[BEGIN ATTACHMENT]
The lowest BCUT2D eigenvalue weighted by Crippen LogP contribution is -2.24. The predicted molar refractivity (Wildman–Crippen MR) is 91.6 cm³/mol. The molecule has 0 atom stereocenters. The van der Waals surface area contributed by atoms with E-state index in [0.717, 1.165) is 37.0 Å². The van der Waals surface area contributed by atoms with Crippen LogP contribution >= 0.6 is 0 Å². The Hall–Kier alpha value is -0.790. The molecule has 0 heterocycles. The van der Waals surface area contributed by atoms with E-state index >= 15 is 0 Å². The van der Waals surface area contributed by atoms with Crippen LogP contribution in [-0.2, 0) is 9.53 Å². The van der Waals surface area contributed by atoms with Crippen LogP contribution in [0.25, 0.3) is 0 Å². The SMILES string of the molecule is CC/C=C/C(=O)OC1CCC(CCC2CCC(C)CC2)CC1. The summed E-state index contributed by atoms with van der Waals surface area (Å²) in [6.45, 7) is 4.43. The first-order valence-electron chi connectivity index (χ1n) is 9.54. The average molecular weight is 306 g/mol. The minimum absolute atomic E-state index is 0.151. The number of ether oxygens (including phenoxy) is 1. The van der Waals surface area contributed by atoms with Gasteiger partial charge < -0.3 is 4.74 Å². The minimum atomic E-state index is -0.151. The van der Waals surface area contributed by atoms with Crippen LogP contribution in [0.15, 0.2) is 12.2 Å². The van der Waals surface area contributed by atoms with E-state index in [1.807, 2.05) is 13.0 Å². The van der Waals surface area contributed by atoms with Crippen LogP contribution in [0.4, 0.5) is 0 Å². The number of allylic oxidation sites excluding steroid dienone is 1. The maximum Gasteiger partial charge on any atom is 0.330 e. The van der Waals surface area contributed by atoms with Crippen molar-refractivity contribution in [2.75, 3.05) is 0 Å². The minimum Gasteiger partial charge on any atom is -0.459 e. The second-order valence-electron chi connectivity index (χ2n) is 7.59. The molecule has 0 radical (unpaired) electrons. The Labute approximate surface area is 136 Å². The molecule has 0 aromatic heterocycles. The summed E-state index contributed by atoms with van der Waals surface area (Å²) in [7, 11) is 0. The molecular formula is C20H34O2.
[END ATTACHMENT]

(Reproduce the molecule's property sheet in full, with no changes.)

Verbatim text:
The lowest BCUT2D eigenvalue weighted by Crippen LogP contribution is -2.24. The predicted molar refractivity (Wildman–Crippen MR) is 91.6 cm³/mol. The molecule has 0 atom stereocenters. The van der Waals surface area contributed by atoms with E-state index in [0.717, 1.165) is 37.0 Å². The van der Waals surface area contributed by atoms with Crippen LogP contribution >= 0.6 is 0 Å². The Hall–Kier alpha value is -0.790. The molecule has 0 heterocycles. The van der Waals surface area contributed by atoms with E-state index >= 15 is 0 Å². The van der Waals surface area contributed by atoms with Crippen LogP contribution in [-0.2, 0) is 9.53 Å². The van der Waals surface area contributed by atoms with Crippen LogP contribution in [0.25, 0.3) is 0 Å². The SMILES string of the molecule is CC/C=C/C(=O)OC1CCC(CCC2CCC(C)CC2)CC1. The summed E-state index contributed by atoms with van der Waals surface area (Å²) in [6.45, 7) is 4.43. The first-order valence-electron chi connectivity index (χ1n) is 9.54. The average molecular weight is 306 g/mol. The minimum absolute atomic E-state index is 0.151. The number of ether oxygens (including phenoxy) is 1. The van der Waals surface area contributed by atoms with Gasteiger partial charge < -0.3 is 4.74 Å². The minimum atomic E-state index is -0.151. The van der Waals surface area contributed by atoms with Crippen LogP contribution in [0.15, 0.2) is 12.2 Å². The van der Waals surface area contributed by atoms with E-state index in [1.807, 2.05) is 13.0 Å². The van der Waals surface area contributed by atoms with Crippen LogP contribution in [0.4, 0.5) is 0 Å². The number of allylic oxidation sites excluding steroid dienone is 1. The maximum Gasteiger partial charge on any atom is 0.330 e. The van der Waals surface area contributed by atoms with Crippen molar-refractivity contribution in [2.75, 3.05) is 0 Å². The minimum Gasteiger partial charge on any atom is -0.459 e. The second-order valence-electron chi connectivity index (χ2n) is 7.59. The molecule has 0 radical (unpaired) electrons. The Labute approximate surface area is 136 Å². The molecule has 0 aromatic heterocycles. The summed E-state index contributed by atoms with van der Waals surface area (Å²) in [7, 11) is 0. The molecular formula is C20H34O2.